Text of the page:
Our own Mp3 Experiment
August 20, 2016 3:40 PM   Subscribe

We (a group of theatre/film types) are thinking of doing our own mp3 experiment, in the style of Improv Everywhere. We can handle the logistics: production of the mp3 files, email lists, filming. I have some legal concerns:

The Improv Everywhere site states:

Can I recreate one of your projects?

We’d rather you come up with your own new projects, but we are OK with independent folks staging versions of our past projects for non-commercial, non-promotional purposes so long as you provide attribution. The Mp3 Experiment is the one exception to this. The Mp3 Experiment is a project that we often tour, and we therefore ask that you do not create your own versions. If you want to have us bring The Mp3 Experiment to your town, contact a local school, conference, or festival and tell them to hire us!

Hiring them isn't going to happen. This would be a low-budget, if not zero-budget production. I don't see how they can legally prevent someone from doing their own mp3 experiment, i.e. I can't see how you can patent, trademark, or copyright the action. Obviously we wouldn't use the name "Improv Everywhere". We wouldn't even use the Improv in the name, because it is not Improv. Quite frankly I don't see how attribution is even necessary, no more than Shakespeare would have to acknowledge Aeschylus. Do you see any legal issues here?

2. There are a couple locations that would be ideal for this in our town. Centrally located public space, people walking around. Are permits necessary for such an activity?

Any other advice, legal or otherwise, is welcome.
posted by allelopath to Media & Arts (3 answers total)
I think you have an oddly entitled attitude about other people's creative labor.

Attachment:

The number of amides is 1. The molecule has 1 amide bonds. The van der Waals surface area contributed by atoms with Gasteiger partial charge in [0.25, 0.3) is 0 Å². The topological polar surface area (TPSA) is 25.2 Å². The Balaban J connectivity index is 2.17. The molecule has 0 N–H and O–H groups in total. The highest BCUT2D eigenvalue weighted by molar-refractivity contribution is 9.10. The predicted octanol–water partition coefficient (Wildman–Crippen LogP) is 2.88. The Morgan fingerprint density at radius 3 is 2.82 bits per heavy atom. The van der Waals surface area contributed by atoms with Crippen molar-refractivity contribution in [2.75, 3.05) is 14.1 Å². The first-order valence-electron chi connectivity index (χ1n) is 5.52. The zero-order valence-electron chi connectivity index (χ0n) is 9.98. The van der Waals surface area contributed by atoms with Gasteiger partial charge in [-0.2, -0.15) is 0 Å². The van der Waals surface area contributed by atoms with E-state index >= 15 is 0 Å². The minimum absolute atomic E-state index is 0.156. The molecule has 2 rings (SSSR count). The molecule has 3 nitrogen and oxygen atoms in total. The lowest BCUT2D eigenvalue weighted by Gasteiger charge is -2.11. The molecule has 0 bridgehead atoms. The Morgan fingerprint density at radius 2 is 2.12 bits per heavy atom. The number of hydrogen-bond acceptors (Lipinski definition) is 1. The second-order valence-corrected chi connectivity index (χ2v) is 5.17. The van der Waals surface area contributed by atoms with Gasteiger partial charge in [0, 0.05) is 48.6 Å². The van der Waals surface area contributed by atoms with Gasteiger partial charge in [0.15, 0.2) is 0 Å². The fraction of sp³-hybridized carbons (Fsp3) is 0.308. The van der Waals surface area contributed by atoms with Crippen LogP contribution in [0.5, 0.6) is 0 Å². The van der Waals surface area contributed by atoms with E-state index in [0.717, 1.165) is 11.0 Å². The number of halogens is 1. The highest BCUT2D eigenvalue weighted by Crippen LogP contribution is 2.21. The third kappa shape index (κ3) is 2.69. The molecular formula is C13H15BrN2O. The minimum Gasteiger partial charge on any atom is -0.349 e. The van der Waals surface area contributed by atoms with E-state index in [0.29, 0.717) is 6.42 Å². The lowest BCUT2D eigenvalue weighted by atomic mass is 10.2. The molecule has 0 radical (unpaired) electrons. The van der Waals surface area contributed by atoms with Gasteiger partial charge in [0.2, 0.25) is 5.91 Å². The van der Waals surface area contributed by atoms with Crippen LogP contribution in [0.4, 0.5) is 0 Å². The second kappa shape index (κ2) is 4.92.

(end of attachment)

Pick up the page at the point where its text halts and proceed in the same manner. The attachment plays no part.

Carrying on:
There's a gap between what's legally permissible and what people who aren't assholes would do. That space is typically occupied by respect. I agree that artists steal from each other and have since the dawn of time. But to me, there's a line between playing off a cool idea and stealing someone's work.

In this case, I would say that the basic idea (flash mob controlled by MP3) is fair game. What would be tacky, in my mind, is lifting specific elements of their show as described in that NYT piece—Steve the narrator, the double shirts thing, the narrative arc and ending, etc.

There are lots of fun things to do with that basic concept. My advice is to think up some of your own.
posted by ottereroticist at 4:31 PM on August 20, 2016 [4 favorites]

You're asking this question linking directly to ImprovEverywhere. I'm guessing that they know how to check their referrers, so they're probably going to see it. This could put a kink in your plans.
posted by ThePinkSuperhero at 5:22 PM on August 20, 2016

Response by poster: >>I'm guessing that they know how to check their referrers
That's fine. Whatever we do, I want it to be legal, hence the question.

>>I would say that the basic idea ... is fair game.
I would think so too, though I am asking for opinions on this from someone who might know the law better than me.

As far as the specifics of what they do, much of what they do isn't particularly original. They're not the first people to wave glowsticks around in the dark. As far as narrative goes, I don't see it. Yes there is a narrator, but no story. This is in fact one aspect of these productions I thought was lacking in that one action to the next is fairly arbitrary. I was thinking we could actually have a narrative, a story.
posted by allelopath at 5:34 PM on August 20, 2016

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